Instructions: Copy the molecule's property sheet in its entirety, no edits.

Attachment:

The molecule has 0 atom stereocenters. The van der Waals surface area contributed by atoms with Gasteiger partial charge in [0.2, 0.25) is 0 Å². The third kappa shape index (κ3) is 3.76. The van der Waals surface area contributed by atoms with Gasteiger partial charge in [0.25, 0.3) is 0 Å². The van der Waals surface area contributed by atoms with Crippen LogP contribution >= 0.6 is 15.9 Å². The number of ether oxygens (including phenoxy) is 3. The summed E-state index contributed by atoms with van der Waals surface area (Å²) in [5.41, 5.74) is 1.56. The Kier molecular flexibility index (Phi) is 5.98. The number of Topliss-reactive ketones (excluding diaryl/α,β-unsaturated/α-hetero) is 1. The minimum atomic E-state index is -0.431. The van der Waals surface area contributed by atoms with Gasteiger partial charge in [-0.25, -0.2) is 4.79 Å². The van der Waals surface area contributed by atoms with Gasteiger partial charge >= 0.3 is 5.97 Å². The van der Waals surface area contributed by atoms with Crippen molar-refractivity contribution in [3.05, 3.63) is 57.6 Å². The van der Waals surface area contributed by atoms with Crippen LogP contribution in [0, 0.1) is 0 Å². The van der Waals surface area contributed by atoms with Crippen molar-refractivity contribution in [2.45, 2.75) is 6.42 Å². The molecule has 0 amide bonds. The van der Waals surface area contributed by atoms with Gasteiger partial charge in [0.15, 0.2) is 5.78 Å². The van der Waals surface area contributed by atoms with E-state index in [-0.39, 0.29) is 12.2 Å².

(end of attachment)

The molecule has 0 atom stereocenters. The van der Waals surface area contributed by atoms with Gasteiger partial charge in [0.2, 0.25) is 0 Å². The third kappa shape index (κ3) is 3.76. The van der Waals surface area contributed by atoms with Gasteiger partial charge in [0.25, 0.3) is 0 Å². The van der Waals surface area contributed by atoms with Crippen LogP contribution >= 0.6 is 15.9 Å². The number of ether oxygens (including phenoxy) is 3. The summed E-state index contributed by atoms with van der Waals surface area (Å²) in [5.41, 5.74) is 1.56. The Kier molecular flexibility index (Phi) is 5.98. The number of Topliss-reactive ketones (excluding diaryl/α,β-unsaturated/α-hetero) is 1. The minimum atomic E-state index is -0.431. The van der Waals surface area contributed by atoms with Gasteiger partial charge in [-0.25, -0.2) is 4.79 Å². The van der Waals surface area contributed by atoms with Gasteiger partial charge >= 0.3 is 5.97 Å². The van der Waals surface area contributed by atoms with Crippen molar-refractivity contribution in [3.05, 3.63) is 57.6 Å². The van der Waals surface area contributed by atoms with Crippen LogP contribution in [0, 0.1) is 0 Å². The van der Waals surface area contributed by atoms with Crippen molar-refractivity contribution in [2.45, 2.75) is 6.42 Å². The molecule has 0 amide bonds. The van der Waals surface area contributed by atoms with Gasteiger partial charge in [0.15, 0.2) is 5.78 Å². The van der Waals surface area contributed by atoms with E-state index in [-0.39, 0.29) is 12.2 Å².